Many years ago — probably 55? — in the early days of my teaching career, I found an old wooden stool the janitors at the junior high were throwing away because one of the legs and two of the cross-pieces had fallen apart. I rescued the stool and re-glued it. That stool became a permanent part of my classroom furnishings for the rest of my career.

But that’s not the end of the story. When Beaver Dam Area Community Theatre did its first production of “Godspell” in 1977, one of the props people asked if they could use my stool in the show. Well, why not? They asked if I cared if they painted it (it was a natural shade of oak). Well, sure. So when I got the stool back after the show, it was very colorful – yellow, green and orange. Very “Godspell-y.” But that was OK. It gave it character.

Wed
25
Jul

Dad’s face still staring back in the mirror

Fourteen years ago, I wrote a column, which I called “When did my dad start appearing in my mirror?” Now 14 years later, I am even more struck by the image I see when I look in a mirror.
Sometimes — not always — but sometimes, when I look in the mirror, I see my dad’s face where my face used to be. Mind you, I’m not complaining when I see my dad’s face there; after all, I am my father’s son.
There’s a line from a ’90s rock song (but I’ll be darned if I can remember who it’s by) that says, “Though my friends mostly don’t see it, I see my father in my own face.” When I was a kid, I used to look at my dad, and I’d think “I don’t resemble him at all.” I always thought I looked more like my mom. To be honest, I sometimes still look at myself and see a little resemblance to Mom. I think that the older I get, the more I’m reminded of my dad. Mind you, I don’t spend much time looking in the mirror; these are passing glances I’m referring to here.

Wed
18
Jul

Column: Make sure people know how special they are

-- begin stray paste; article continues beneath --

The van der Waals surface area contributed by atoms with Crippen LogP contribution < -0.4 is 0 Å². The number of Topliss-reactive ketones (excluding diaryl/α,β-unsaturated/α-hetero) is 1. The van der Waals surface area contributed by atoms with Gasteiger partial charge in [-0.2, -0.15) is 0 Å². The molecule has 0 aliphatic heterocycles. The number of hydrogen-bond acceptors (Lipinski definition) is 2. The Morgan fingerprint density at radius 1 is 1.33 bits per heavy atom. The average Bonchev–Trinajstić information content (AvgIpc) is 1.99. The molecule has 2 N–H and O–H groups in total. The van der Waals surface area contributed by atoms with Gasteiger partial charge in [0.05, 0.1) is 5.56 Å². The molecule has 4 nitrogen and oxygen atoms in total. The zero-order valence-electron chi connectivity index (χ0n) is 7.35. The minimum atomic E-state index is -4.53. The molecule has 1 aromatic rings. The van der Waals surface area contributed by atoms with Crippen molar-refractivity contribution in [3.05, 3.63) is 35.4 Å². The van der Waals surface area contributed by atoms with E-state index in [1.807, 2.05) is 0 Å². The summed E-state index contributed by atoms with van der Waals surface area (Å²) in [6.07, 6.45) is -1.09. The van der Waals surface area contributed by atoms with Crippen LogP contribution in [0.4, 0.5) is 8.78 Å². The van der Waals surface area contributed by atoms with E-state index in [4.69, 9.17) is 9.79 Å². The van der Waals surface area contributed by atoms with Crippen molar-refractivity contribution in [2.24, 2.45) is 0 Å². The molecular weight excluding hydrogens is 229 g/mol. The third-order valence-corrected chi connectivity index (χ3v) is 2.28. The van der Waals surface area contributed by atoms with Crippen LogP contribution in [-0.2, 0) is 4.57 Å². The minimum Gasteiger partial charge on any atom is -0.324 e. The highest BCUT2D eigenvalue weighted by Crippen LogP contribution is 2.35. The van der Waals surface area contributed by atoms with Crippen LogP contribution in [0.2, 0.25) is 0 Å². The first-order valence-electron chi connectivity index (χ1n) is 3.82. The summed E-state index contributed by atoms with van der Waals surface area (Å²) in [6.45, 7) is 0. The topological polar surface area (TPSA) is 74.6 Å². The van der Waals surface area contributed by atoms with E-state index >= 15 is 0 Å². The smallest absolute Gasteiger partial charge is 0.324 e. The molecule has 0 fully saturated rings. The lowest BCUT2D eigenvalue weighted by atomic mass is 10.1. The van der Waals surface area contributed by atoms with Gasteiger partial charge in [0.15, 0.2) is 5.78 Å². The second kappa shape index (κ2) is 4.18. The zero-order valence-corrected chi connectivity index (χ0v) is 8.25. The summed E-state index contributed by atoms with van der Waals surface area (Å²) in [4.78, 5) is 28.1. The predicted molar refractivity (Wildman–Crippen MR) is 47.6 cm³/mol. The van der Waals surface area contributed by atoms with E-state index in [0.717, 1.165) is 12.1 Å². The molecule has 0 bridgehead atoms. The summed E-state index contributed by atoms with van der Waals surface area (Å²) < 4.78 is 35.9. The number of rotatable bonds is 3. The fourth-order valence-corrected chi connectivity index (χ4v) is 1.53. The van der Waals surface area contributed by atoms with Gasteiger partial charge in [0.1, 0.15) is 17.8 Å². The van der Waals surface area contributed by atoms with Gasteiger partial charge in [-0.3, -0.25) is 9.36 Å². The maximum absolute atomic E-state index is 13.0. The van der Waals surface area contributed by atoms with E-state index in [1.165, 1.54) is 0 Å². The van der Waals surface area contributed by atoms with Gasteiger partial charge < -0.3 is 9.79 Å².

During our lifetime, each of us had others who did something or said something that influenced us, motivated us or in some way helped shape our life. I hope you will take a few minutes to think about who those people were/are in your life.

If that special person/persons are still living, think about telling them and thanking them. I will always remember a letter I received from someone who I hired and supervised at the bank. Her letter meant the world to me. It made me think about people who touched my life in a special way.

One of those people was a teacher, Lillian Abrahamson. You readers in the Tigerton area no doubt remember her. She was an amazing lady. Mrs. Abrahamson approached me when I was a freshman at Marion High School. She was an English teacher and also a forensic coach.

Wed
18
Jul

Column: That unlucky combination of Friday and 13

Our son Chris was born on Friday the 13th. He turned 13 on Friday the 13th. His birthday has been on Friday the 13th seven times; last Friday, July 13, was his birthday. It’s a good thing he doesn’t have a superstition about the number 13 or of Friday the 13th, right?

There’s a name for the fear of the number 13: triskaidekaphobia. (Tris-ky-dek-uh-phobia. It’s from the Greek “triskaideka,” meaning “13,” and “phobos,” meaning “fear.”) Paraskevidekatriaphobia is the fear of Friday the 13th.

Another son, T.J., chose to wear the number 13 on his team jerseys in high school, and when he graduated, his brother Mike took over the number. When they played soccer against each other in college, both of them wore the number 13. No triskaidekaphobia in our family.

My all-time favorite cartoon character, Pogo, more than once stated: “Friday the 13th came on Wednesday this month.” I’m not quite sure whether Pogo was superstitious or not.

Wed
04
Jul

Why do I write? That’s easy

I have been writing this column for nearly 25 years. Haven’t missed a week in all those years. People ask me how I do it; how do I come up ideas week after week? Why do I do it, anyway? I always say it’s the only discipline left in my life, but, in truth, I really like to write.

I didn’t always like to write. I didn’t do much writing as a kid because nobody assigned me to write very much when I was in grade school. Grade school English classes (they were called “language”) consisted mainly in memorizing grammatical rules and definitions and in diagramming sentences. I was probably the only kid at St. Anthony’s in Oconto Falls who actually liked diagramming sentences.